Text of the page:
While shooting the fallen leaves this past weekend, I decided to use them to illustrate some of the compositional elements I take into account while shooting. This is the first in a set of blog entries touching on composition. First i will look at black holes.
Take a look at the second image. Notice where your eye gets drawn – the black area in the middle upper left. That probably isn’t where you want the viewer to look. Compare this to the opening blog image where I simply placed a leaf in the hole – problem solved.
Ways of dealing with “black holes”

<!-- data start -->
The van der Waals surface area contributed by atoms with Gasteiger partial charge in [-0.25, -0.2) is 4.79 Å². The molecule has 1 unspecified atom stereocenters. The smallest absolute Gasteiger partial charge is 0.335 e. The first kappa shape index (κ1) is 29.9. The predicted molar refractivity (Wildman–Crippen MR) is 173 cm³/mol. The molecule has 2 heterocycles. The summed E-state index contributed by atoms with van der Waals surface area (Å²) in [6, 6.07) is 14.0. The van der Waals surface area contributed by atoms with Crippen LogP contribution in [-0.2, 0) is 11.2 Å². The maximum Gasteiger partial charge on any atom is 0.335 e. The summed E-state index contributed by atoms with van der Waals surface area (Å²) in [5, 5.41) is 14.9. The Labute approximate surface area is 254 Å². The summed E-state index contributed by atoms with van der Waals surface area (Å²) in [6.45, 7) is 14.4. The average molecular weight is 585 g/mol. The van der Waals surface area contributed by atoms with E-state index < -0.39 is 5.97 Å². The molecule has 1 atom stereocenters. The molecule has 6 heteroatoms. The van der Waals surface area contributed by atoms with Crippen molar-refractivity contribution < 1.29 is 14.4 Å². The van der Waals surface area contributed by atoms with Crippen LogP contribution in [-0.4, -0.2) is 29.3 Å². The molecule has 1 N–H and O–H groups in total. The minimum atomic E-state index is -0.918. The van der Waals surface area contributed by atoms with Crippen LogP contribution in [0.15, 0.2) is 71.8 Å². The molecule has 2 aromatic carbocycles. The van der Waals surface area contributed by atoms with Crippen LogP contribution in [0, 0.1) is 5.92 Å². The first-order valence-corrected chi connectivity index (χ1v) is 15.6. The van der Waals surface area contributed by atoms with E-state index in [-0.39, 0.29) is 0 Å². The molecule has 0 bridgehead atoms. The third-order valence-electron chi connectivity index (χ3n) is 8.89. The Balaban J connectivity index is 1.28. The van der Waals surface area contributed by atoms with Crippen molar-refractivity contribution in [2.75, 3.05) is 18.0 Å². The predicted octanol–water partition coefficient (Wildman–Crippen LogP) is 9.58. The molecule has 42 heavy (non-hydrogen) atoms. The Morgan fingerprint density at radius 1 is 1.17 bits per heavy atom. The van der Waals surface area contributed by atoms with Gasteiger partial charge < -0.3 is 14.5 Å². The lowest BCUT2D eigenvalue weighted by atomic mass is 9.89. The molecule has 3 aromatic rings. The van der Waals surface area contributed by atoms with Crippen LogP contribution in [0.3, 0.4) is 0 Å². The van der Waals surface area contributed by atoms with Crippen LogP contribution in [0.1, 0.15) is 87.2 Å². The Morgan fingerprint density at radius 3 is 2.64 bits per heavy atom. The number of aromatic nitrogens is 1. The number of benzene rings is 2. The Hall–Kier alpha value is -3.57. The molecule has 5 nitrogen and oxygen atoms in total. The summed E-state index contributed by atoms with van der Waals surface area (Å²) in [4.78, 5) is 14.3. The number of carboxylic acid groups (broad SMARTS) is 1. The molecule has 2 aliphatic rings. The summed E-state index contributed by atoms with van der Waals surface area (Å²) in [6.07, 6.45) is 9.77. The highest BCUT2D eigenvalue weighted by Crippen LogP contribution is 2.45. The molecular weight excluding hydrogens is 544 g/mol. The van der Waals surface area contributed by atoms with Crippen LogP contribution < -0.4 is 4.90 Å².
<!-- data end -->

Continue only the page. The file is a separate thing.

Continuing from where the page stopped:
- Fill the hole as I did above.
- Shift the framing to eliminate the black hole.
- In post processing try to bring out detail in the hole by dodging it (increase local exposure).
- Clone something into the hole during post processing.
- Use the black holes or “negative” space as part of the composition – balance. I will touch on balance in a future blog.
Black holes are often a problem when shooting foliage and flowers, etc. This is especially true on sunny days where there are deep dark shadows. That is why cloudy days are often better for shooting these subjects (use a diffuser or look for shade on a sunny one). So instead of “dealing” with the black holes, you can avoid them altogether.